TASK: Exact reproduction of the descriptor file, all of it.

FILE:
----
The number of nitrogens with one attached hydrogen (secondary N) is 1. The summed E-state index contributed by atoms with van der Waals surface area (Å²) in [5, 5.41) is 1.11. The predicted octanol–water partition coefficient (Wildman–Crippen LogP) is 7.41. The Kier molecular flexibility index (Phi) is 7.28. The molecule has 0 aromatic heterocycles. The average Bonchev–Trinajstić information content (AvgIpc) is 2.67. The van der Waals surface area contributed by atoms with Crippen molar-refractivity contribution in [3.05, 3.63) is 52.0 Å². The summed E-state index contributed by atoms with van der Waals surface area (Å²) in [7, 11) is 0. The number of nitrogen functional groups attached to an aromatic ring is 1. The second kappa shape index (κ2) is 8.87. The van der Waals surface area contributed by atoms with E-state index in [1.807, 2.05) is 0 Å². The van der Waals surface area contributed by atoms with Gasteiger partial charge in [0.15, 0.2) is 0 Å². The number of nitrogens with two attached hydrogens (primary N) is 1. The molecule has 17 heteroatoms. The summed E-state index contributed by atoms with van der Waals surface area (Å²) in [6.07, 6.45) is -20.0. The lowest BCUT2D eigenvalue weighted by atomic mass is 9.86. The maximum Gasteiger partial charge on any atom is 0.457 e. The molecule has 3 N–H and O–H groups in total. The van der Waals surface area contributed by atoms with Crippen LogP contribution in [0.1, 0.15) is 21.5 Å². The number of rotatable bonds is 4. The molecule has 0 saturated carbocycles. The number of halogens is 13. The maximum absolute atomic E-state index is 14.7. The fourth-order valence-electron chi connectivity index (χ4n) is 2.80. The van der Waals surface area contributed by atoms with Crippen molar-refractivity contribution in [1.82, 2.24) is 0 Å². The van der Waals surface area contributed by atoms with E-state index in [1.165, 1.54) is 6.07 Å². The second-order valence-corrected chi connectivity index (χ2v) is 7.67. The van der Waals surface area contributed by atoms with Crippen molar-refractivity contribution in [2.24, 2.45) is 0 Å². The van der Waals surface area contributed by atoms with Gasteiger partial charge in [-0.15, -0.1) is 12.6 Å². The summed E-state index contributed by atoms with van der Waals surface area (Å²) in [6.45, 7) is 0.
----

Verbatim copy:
The number of nitrogens with one attached hydrogen (secondary N) is 1. The summed E-state index contributed by atoms with van der Waals surface area (Å²) in [5, 5.41) is 1.11. The predicted octanol–water partition coefficient (Wildman–Crippen LogP) is 7.41. The Kier molecular flexibility index (Phi) is 7.28. The molecule has 0 aromatic heterocycles. The average Bonchev–Trinajstić information content (AvgIpc) is 2.67. The van der Waals surface area contributed by atoms with Crippen molar-refractivity contribution in [3.05, 3.63) is 52.0 Å². The summed E-state index contributed by atoms with van der Waals surface area (Å²) in [7, 11) is 0. The number of nitrogen functional groups attached to an aromatic ring is 1. The second kappa shape index (κ2) is 8.87. The van der Waals surface area contributed by atoms with E-state index in [1.807, 2.05) is 0 Å². The van der Waals surface area contributed by atoms with Gasteiger partial charge in [0.15, 0.2) is 0 Å². The number of nitrogens with two attached hydrogens (primary N) is 1. The molecule has 17 heteroatoms. The summed E-state index contributed by atoms with van der Waals surface area (Å²) in [6.07, 6.45) is -20.0. The lowest BCUT2D eigenvalue weighted by atomic mass is 9.86. The maximum Gasteiger partial charge on any atom is 0.457 e. The molecule has 3 N–H and O–H groups in total. The van der Waals surface area contributed by atoms with Crippen LogP contribution in [0.1, 0.15) is 21.5 Å². The number of rotatable bonds is 4. The molecule has 0 saturated carbocycles. The number of halogens is 13. The maximum absolute atomic E-state index is 14.7. The fourth-order valence-electron chi connectivity index (χ4n) is 2.80. The van der Waals surface area contributed by atoms with Crippen molar-refractivity contribution in [1.82, 2.24) is 0 Å². The van der Waals surface area contributed by atoms with E-state index in [1.165, 1.54) is 6.07 Å². The second-order valence-corrected chi connectivity index (χ2v) is 7.67. The van der Waals surface area contributed by atoms with Crippen molar-refractivity contribution in [2.24, 2.45) is 0 Å². The van der Waals surface area contributed by atoms with Gasteiger partial charge in [-0.15, -0.1) is 12.6 Å². The summed E-state index contributed by atoms with van der Waals surface area (Å²) in [6.45, 7) is 0.